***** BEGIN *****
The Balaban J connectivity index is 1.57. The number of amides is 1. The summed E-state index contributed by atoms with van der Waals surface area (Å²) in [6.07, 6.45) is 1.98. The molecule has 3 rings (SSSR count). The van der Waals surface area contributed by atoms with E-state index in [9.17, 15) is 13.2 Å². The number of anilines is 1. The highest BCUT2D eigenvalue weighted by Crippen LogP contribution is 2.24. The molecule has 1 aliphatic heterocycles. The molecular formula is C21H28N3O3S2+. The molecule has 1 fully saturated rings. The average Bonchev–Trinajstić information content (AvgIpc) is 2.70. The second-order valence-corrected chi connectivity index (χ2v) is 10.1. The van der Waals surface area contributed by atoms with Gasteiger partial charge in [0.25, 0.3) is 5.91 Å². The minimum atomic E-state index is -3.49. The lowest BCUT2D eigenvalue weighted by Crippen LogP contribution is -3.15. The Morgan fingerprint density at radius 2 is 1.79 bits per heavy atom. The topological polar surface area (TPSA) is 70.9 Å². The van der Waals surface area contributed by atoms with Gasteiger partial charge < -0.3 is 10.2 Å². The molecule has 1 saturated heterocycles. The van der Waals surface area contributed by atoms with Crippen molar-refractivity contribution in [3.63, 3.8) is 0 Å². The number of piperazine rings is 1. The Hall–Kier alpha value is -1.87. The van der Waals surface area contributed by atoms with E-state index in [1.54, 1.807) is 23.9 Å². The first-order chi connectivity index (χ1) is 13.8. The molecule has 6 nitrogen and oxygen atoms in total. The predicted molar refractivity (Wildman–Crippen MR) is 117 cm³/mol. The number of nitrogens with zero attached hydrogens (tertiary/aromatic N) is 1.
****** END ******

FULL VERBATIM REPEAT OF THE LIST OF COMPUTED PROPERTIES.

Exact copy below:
The Balaban J connectivity index is 1.57. The number of amides is 1. The summed E-state index contributed by atoms with van der Waals surface area (Å²) in [6.07, 6.45) is 1.98. The molecule has 3 rings (SSSR count). The van der Waals surface area contributed by atoms with E-state index in [9.17, 15) is 13.2 Å². The number of anilines is 1. The highest BCUT2D eigenvalue weighted by Crippen LogP contribution is 2.24. The molecule has 1 aliphatic heterocycles. The molecular formula is C21H28N3O3S2+. The molecule has 1 fully saturated rings. The average Bonchev–Trinajstić information content (AvgIpc) is 2.70. The second-order valence-corrected chi connectivity index (χ2v) is 10.1. The van der Waals surface area contributed by atoms with Gasteiger partial charge in [0.25, 0.3) is 5.91 Å². The minimum atomic E-state index is -3.49. The lowest BCUT2D eigenvalue weighted by Crippen LogP contribution is -3.15. The Morgan fingerprint density at radius 2 is 1.79 bits per heavy atom. The topological polar surface area (TPSA) is 70.9 Å². The van der Waals surface area contributed by atoms with Gasteiger partial charge < -0.3 is 10.2 Å². The molecule has 1 saturated heterocycles. The van der Waals surface area contributed by atoms with Crippen molar-refractivity contribution in [3.63, 3.8) is 0 Å². The number of piperazine rings is 1. The Hall–Kier alpha value is -1.87. The van der Waals surface area contributed by atoms with E-state index in [1.54, 1.807) is 23.9 Å². The first-order chi connectivity index (χ1) is 13.8. The molecule has 6 nitrogen and oxygen atoms in total. The predicted molar refractivity (Wildman–Crippen MR) is 117 cm³/mol. The number of nitrogens with zero attached hydrogens (tertiary/aromatic N) is 1.